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Prove all Elements of O(2,R) have form of Rotation Matrix

  1. Feb 14, 2017 #1
    1. The problem statement, all variables and given/known data
    Show that every matrix A ∈ O(2, R) is of the form R(α) = cos α − sin α sin α cos α (this is the 2d rotation matrix -- I can't make it in matrix format) or JR(α). Interpret the maps x → R(α)x and x → JR(α)x for x ∈ R 2

    2. Relevant equations


    3. The attempt at a solution
    So I know that O(2,R) is the group of isometries (distance-preserving transformations) of the real plane. I know that the orthogonal group can be represented in this way (with the binary operation being composition of transformations) or it can be represented in the following way:

    It is the group of 2-D Real Orthogonal Matrices with matrix multiplication being the Binary operation. With an orthogonal matrix being a matrix whose inverse equals its transpose.

    I wasn't able to find any lists of the elements A of O(2,R) or O(n) on any website so by that I imagine we must use the general properties to show that any element that satisfies those particular properties must be of the form R(α). I'm unsure how to go about doing this exactly though.. I would probably start by listing all the properties of O(2,R) and then maybe try to abstract a way to connect those properties to the matrix form R(α). Can anyone help me on this?

    Also I would interpret the maps x → R(α)x to be a rotation of x in the plane by angle α
    I would interpret x → JR(α)x to be a rotation by (α + 90°) since the J matrix rotates by 90 degrees
     
  2. jcsd
  3. Feb 15, 2017 #2

    fresh_42

    Staff: Mentor

    Can you define "isometries of the real plane" by formulas? What makes a mapping an isometry? Why aren't translations included, which are also distance preserving? What about reflections? Do they belong to ##O(n,\mathbb{R})##, as they don't change distances either? What is ##J##?

    Again, some information in section 2 of the template would have been very helpful.

    To write LaTex code, which is far better to read and not really difficult, you might want to look up how it is done:
    https://www.physicsforums.com/help/latexhelp/
    http://detexify.kirelabs.org/symbols.html
     
  4. Feb 15, 2017 #3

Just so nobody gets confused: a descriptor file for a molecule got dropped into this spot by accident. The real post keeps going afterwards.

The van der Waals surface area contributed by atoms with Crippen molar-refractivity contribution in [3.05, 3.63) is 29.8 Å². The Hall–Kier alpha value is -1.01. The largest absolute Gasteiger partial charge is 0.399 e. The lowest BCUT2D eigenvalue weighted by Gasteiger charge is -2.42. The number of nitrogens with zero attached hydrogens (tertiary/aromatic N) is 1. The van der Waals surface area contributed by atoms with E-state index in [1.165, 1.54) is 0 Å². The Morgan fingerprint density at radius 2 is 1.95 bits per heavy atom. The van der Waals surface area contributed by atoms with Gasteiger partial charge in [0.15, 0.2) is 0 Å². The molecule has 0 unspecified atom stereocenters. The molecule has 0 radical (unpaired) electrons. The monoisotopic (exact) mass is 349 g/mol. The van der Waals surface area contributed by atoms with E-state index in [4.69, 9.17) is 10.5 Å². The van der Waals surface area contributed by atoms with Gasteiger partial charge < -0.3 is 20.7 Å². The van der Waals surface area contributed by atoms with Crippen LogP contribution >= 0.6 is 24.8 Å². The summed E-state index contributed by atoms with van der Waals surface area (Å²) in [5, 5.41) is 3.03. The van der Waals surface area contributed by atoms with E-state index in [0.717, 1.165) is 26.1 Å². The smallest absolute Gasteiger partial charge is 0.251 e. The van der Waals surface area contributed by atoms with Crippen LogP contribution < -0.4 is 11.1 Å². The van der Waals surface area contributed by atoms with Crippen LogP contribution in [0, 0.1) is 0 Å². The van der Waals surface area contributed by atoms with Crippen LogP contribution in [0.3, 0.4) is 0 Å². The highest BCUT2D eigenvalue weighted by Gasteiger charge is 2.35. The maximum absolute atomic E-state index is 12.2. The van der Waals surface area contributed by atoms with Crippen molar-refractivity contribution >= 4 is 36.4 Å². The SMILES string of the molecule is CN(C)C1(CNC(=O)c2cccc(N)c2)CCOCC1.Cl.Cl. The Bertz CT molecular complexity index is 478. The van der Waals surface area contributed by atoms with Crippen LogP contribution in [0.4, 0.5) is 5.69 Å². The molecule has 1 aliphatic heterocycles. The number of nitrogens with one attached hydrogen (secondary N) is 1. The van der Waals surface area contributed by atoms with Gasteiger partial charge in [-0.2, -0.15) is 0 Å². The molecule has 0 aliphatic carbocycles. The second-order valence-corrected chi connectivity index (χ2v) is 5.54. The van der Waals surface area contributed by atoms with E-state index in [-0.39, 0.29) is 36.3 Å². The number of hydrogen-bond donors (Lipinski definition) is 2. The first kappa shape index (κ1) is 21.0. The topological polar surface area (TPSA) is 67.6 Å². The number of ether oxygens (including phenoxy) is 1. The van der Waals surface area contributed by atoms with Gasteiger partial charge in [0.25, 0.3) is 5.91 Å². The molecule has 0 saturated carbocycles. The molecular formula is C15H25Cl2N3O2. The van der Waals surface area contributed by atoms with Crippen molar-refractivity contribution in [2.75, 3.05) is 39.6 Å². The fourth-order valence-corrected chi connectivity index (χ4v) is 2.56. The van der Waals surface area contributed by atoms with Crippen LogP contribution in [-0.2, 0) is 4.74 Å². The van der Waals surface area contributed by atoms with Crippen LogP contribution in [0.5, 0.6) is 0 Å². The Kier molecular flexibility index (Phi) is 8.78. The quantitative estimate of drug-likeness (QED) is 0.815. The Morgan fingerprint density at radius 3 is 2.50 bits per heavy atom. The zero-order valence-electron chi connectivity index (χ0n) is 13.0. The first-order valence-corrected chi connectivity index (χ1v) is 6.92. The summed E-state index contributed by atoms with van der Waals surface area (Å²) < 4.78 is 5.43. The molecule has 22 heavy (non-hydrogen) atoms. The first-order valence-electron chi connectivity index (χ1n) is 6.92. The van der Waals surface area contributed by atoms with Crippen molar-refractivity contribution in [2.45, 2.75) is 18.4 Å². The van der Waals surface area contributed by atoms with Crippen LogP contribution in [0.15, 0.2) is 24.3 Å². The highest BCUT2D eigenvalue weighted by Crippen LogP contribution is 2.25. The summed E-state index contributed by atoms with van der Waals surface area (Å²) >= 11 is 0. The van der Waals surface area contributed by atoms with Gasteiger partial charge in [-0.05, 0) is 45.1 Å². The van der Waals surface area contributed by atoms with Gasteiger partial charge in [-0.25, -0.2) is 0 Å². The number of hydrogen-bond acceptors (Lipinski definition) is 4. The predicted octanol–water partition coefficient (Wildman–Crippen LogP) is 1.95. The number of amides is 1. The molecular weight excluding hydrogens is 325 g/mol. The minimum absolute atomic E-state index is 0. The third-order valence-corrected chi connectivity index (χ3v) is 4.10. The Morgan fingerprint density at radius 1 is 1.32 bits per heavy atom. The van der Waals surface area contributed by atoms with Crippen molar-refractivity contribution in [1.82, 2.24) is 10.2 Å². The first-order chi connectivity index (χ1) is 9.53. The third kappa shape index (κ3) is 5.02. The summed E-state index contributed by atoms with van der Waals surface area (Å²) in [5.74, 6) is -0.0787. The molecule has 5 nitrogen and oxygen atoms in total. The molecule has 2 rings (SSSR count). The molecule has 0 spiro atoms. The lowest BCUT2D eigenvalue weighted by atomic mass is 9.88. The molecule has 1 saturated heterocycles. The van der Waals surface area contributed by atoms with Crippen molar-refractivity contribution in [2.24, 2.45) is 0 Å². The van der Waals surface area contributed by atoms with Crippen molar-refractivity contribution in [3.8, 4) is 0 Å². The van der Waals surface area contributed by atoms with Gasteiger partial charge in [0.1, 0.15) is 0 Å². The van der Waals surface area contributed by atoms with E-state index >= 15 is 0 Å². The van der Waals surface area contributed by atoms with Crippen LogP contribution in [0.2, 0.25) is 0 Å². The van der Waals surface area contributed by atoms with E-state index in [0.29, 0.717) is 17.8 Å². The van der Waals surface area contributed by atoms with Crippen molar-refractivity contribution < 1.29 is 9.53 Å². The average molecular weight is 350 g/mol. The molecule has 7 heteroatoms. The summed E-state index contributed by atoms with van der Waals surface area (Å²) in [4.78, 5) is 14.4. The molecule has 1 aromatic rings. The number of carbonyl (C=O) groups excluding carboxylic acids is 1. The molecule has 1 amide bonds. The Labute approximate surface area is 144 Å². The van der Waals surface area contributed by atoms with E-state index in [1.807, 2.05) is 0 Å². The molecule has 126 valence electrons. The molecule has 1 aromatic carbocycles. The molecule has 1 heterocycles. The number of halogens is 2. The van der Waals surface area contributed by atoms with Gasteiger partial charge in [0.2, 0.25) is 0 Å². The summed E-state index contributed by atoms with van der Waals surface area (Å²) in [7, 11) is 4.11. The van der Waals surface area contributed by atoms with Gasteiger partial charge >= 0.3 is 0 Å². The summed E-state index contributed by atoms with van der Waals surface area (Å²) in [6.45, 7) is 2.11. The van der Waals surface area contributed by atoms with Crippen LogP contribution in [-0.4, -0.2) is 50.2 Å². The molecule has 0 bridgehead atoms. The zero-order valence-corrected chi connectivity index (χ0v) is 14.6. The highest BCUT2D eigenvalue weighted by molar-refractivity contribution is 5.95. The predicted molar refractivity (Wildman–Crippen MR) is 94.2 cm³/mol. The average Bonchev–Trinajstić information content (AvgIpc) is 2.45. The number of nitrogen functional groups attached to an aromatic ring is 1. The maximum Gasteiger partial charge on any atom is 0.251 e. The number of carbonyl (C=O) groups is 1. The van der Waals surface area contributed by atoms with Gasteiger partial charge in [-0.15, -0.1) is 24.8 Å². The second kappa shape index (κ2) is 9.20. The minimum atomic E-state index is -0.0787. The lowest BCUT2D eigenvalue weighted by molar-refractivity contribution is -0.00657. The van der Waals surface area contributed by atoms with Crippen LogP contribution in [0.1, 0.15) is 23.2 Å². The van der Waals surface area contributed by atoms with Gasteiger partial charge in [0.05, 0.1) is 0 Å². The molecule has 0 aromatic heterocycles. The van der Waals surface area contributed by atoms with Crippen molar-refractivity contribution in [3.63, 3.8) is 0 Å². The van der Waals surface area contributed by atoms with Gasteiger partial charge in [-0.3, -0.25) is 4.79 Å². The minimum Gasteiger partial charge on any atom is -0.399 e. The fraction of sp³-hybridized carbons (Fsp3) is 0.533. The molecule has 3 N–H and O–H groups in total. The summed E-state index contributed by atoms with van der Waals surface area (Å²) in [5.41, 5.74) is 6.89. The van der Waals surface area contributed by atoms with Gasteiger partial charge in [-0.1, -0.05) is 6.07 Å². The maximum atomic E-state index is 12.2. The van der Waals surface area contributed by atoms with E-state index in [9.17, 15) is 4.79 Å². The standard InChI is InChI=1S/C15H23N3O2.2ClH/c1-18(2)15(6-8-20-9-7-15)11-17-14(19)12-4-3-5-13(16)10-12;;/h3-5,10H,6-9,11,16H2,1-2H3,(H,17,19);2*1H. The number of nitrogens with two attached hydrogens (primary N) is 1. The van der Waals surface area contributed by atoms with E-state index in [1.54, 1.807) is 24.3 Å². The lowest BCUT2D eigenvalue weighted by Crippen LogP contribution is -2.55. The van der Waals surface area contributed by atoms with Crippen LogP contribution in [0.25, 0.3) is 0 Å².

Well mathematically an isometry is a distance preserving transformation so then the only thing I can really think of would be that the length of, say, x is the same as the length of Ax with A ∈ O(2,ℝ). I'm really not sure why translations aren't included in this Group to be honest. Like I said all I know about the group is the information I read on Wikipedia and given the properties of the Group I would imagine that translations would indeed be part of the group but they can't be as the question implies all elements of O(2,ℝ) have the form iof the 2D rotation Matrix. Perhaps the translations don't satisfy some of the other group axioms like closure under add/mult. or associativity or something?

    The matrix J (I can't find online) but I believe has the form of (0, -1 / 1, 0) where the '/' denotes new row and I believe its acts linearly with the rotation matrix A to further rotate the vector by 90°. I believe this but I'm really not sure.

    Also thank you for the link to LaTex code, I've been meaning to learn this, and I absolutely will but right now I have no time as I have too much homework due tomorrow to focus on anything but getting it done. Thanks again though, definitely gonna read it over this weekend! :)
     
  5. Feb 16, 2017 #4

    fresh_42

    Staff: Mentor

    Translations aren't considered, because they are not linear. Linear mappings have to map ##0## to ##0## which a translation doesn't. So linearity is the key here. Wikipedia defines ##O(n,\mathbb{R})=\{Q\in GL(n,\mathbb{R}\,\vert \, Q^TQ=QQ^T=1\}##. Thus reflections are allowed, because they are orthogonal with determinant ##-1##. Let's take ##J=\begin{bmatrix}-1&0\\0&1\end{bmatrix}## to be the reflection along the ##y-##axis and the rotations ##R(\alpha)=\begin{bmatrix}\cos \alpha &-\sin \alpha\\ \sin \alpha& \cos \alpha \end{bmatrix}##. We then get ##JR(\alpha)=\begin{bmatrix}-\cos \alpha &\sin \alpha\\ \sin \alpha& \cos \alpha \end{bmatrix}##.

    Now the statement you want to prove is ##O(n,\mathbb{R}) \stackrel{!}{=} \{R(\alpha)\, , \,JR(\alpha)\,\vert \, -\pi < \alpha \leq \pi \}##.

    At this point you have to decide whether you take the definition above to define ##O(n,\mathbb{R})## or the geometric description "all planar, linear isometries". In this case, you will have to define planar, linear isometries in the first place, i.e. in terms of formulas in order to get a hand on it. Of course, you could as well show, that all three definitions define the same group, but you have to start somewhere, i.e. with one of the two (geometrical or ##QQ^T=1##).
     
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